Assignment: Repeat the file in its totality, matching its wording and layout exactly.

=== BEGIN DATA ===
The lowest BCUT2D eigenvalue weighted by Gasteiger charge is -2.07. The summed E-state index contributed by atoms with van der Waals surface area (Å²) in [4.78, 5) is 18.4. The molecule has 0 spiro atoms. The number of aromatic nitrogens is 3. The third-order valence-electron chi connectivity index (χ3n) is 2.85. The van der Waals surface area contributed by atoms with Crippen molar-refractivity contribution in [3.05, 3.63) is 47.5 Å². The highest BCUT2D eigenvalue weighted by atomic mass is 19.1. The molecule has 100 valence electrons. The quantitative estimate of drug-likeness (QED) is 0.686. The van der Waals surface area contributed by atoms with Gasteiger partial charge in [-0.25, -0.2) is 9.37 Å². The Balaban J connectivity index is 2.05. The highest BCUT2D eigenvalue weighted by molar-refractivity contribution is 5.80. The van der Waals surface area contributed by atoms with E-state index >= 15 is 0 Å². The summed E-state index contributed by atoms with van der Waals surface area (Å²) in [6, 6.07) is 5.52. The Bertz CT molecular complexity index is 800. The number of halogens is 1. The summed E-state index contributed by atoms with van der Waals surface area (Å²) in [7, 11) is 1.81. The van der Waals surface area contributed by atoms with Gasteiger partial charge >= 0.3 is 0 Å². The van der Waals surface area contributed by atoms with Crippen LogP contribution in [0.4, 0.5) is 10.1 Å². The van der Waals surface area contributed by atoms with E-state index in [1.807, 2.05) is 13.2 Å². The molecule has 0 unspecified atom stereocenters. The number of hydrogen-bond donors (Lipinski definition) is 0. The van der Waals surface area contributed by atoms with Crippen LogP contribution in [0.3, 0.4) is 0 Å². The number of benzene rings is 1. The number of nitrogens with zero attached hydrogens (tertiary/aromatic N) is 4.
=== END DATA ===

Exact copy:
The lowest BCUT2D eigenvalue weighted by Gasteiger charge is -2.07. The summed E-state index contributed by atoms with van der Waals surface area (Å²) in [4.78, 5) is 18.4. The molecule has 0 spiro atoms. The number of aromatic nitrogens is 3. The third-order valence-electron chi connectivity index (χ3n) is 2.85. The van der Waals surface area contributed by atoms with Crippen molar-refractivity contribution in [3.05, 3.63) is 47.5 Å². The highest BCUT2D eigenvalue weighted by atomic mass is 19.1. The molecule has 100 valence electrons. The quantitative estimate of drug-likeness (QED) is 0.686. The van der Waals surface area contributed by atoms with Gasteiger partial charge in [-0.25, -0.2) is 9.37 Å². The Balaban J connectivity index is 2.05. The highest BCUT2D eigenvalue weighted by molar-refractivity contribution is 5.80. The van der Waals surface area contributed by atoms with E-state index >= 15 is 0 Å². The summed E-state index contributed by atoms with van der Waals surface area (Å²) in [6, 6.07) is 5.52. The Bertz CT molecular complexity index is 800. The number of halogens is 1. The summed E-state index contributed by atoms with van der Waals surface area (Å²) in [7, 11) is 1.81. The van der Waals surface area contributed by atoms with Gasteiger partial charge >= 0.3 is 0 Å². The van der Waals surface area contributed by atoms with Crippen LogP contribution in [0.4, 0.5) is 10.1 Å². The van der Waals surface area contributed by atoms with E-state index in [1.807, 2.05) is 13.2 Å². The molecule has 0 unspecified atom stereocenters. The number of hydrogen-bond donors (Lipinski definition) is 0. The van der Waals surface area contributed by atoms with Crippen LogP contribution in [0.3, 0.4) is 0 Å². The number of benzene rings is 1. The number of nitrogens with zero attached hydrogens (tertiary/aromatic N) is 4.